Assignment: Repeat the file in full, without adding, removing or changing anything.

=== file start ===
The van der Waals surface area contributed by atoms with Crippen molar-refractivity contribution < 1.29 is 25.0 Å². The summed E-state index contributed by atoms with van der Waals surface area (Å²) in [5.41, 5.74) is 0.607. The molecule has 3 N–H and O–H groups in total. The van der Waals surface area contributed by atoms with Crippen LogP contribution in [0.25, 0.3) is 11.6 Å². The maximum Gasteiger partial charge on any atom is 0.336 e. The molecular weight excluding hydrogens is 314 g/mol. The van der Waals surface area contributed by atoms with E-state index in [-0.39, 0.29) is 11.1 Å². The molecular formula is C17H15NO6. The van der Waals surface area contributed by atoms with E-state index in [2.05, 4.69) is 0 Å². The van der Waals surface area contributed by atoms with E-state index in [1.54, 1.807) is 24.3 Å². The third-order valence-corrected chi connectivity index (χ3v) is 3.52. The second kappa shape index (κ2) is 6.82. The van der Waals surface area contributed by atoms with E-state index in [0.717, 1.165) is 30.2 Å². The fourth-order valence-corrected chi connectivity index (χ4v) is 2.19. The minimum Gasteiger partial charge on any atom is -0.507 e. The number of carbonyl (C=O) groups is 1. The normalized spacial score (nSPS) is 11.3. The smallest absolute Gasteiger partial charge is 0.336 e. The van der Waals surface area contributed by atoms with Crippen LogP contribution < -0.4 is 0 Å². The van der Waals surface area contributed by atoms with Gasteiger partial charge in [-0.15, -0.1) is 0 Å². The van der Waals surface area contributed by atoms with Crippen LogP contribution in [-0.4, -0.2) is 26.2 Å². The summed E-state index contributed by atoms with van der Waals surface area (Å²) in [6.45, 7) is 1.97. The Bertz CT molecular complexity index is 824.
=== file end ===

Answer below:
The van der Waals surface area contributed by atoms with Crippen molar-refractivity contribution < 1.29 is 25.0 Å². The summed E-state index contributed by atoms with van der Waals surface area (Å²) in [5.41, 5.74) is 0.607. The molecule has 3 N–H and O–H groups in total. The van der Waals surface area contributed by atoms with Crippen LogP contribution in [0.25, 0.3) is 11.6 Å². The maximum Gasteiger partial charge on any atom is 0.336 e. The molecular weight excluding hydrogens is 314 g/mol. The van der Waals surface area contributed by atoms with E-state index in [-0.39, 0.29) is 11.1 Å². The molecular formula is C17H15NO6. The van der Waals surface area contributed by atoms with E-state index in [2.05, 4.69) is 0 Å². The van der Waals surface area contributed by atoms with E-state index in [1.54, 1.807) is 24.3 Å². The third-order valence-corrected chi connectivity index (χ3v) is 3.52. The second kappa shape index (κ2) is 6.82. The van der Waals surface area contributed by atoms with E-state index in [0.717, 1.165) is 30.2 Å². The fourth-order valence-corrected chi connectivity index (χ4v) is 2.19. The minimum Gasteiger partial charge on any atom is -0.507 e. The number of carbonyl (C=O) groups is 1. The normalized spacial score (nSPS) is 11.3. The smallest absolute Gasteiger partial charge is 0.336 e. The van der Waals surface area contributed by atoms with Crippen LogP contribution < -0.4 is 0 Å². The van der Waals surface area contributed by atoms with Gasteiger partial charge in [-0.15, -0.1) is 0 Å². The van der Waals surface area contributed by atoms with Crippen LogP contribution in [-0.4, -0.2) is 26.2 Å². The summed E-state index contributed by atoms with van der Waals surface area (Å²) in [6.45, 7) is 1.97. The Bertz CT molecular complexity index is 824.